Washington State Fines Energy Northwest $120,000
On Oct. 4, the Washington state Department of Ecology (Ecology) issued a $120,000 penalty and administrative order to the Energy Northwest Columbia Generating Station for improper waste handling.
Ecology issued a second administrative order to Energy Northwest, Washington Nuclear Project No. 1 (WNP-1) Industrial Development Complex.
During July and August, inspectors from Ecology's Nuclear Waste Program (NWP) and EPA Region 10 performed joint inspections of Energy Northwest's Columbia Generating Station and WNP-1 Industrial Development site. During the six week inspection, Ecology and EPA found industrial chemicals and hazardous wastes improperly labeled and stored in old storage sheds, wastes left inside laboratory work stations, unreported spills of industrial chemicals and chemical waste abandoned around both sites. In addition, serious concerns were identified with programs for training employees to safely handle hazardous waste materials.
"Ecology is issuing the fine and administrative orders because significant improvements in waste management are needed at both of the Energy Northwest sites," said Ron Skinnarland, manager of Ecology's Waste Management section. "Fortunately there have been no accidents or injuries caused by the lack of proper controls, but the training deficiencies are serious and must be addressed."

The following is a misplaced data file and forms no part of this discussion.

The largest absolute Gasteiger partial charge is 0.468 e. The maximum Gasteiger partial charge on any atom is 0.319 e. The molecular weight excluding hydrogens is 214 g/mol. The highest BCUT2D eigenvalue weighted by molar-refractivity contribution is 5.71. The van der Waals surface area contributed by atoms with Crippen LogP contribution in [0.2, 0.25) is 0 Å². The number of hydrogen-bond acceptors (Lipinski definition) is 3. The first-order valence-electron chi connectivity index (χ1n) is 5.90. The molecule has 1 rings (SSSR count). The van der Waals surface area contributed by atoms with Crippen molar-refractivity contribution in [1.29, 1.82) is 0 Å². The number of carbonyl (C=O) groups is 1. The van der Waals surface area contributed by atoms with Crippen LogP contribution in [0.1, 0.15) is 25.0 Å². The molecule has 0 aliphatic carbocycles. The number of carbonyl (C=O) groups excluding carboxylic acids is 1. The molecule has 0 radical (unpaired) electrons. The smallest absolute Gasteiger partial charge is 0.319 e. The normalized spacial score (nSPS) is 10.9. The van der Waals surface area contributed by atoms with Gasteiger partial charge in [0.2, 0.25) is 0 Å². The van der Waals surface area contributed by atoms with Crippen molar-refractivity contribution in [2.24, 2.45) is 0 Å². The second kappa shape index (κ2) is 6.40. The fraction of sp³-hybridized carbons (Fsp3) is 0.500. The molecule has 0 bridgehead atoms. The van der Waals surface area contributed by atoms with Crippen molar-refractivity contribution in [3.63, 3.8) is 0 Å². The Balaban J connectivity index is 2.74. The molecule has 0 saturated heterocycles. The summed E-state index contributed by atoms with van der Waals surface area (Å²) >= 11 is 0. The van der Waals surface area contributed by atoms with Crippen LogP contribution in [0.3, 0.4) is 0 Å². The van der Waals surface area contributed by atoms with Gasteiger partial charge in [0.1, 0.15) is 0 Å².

Violations included improperly stored industrial hazardous wastes and unlabeled chemicals discovered at several locations inside the Columbia Generating Station facility. At the WNP-1 Industrial Development Site, Energy Northwest had leased property to industrial clients who performed commercial operations such as painting, metal recycling, and heavy equipment storage. The administrative order requires that WNP-1 properly identify, contain, store and dispose of the various wastes discovered to be improperly stored or otherwise mismanaged.
"The improper storage of these hazardous materials is a serious violation," said Jane Hedges, Nuclear Waste Program Manager. "The unacceptable training of employees, the lack of reporting of spills of dangerous substances into the environment and the improper storage of waste escalated our concerns about lack of management and safety oversight at Energy Northwest."
In both administrative orders, Ecology is requiring Energy Northwest to correct all violations by the end of 2007. Some of those corrections include rewriting training programs and identifying chemicals with proper labels and placing them into safe storage. If chemicals are unusable, they must be identified and disposed of properly as hazardous waste.
For more information, contact Ecology at http://www.ecy.wa.gov/ecyhome.html
This article originally appeared in the 10/01/2007 issue of Environmental Protection.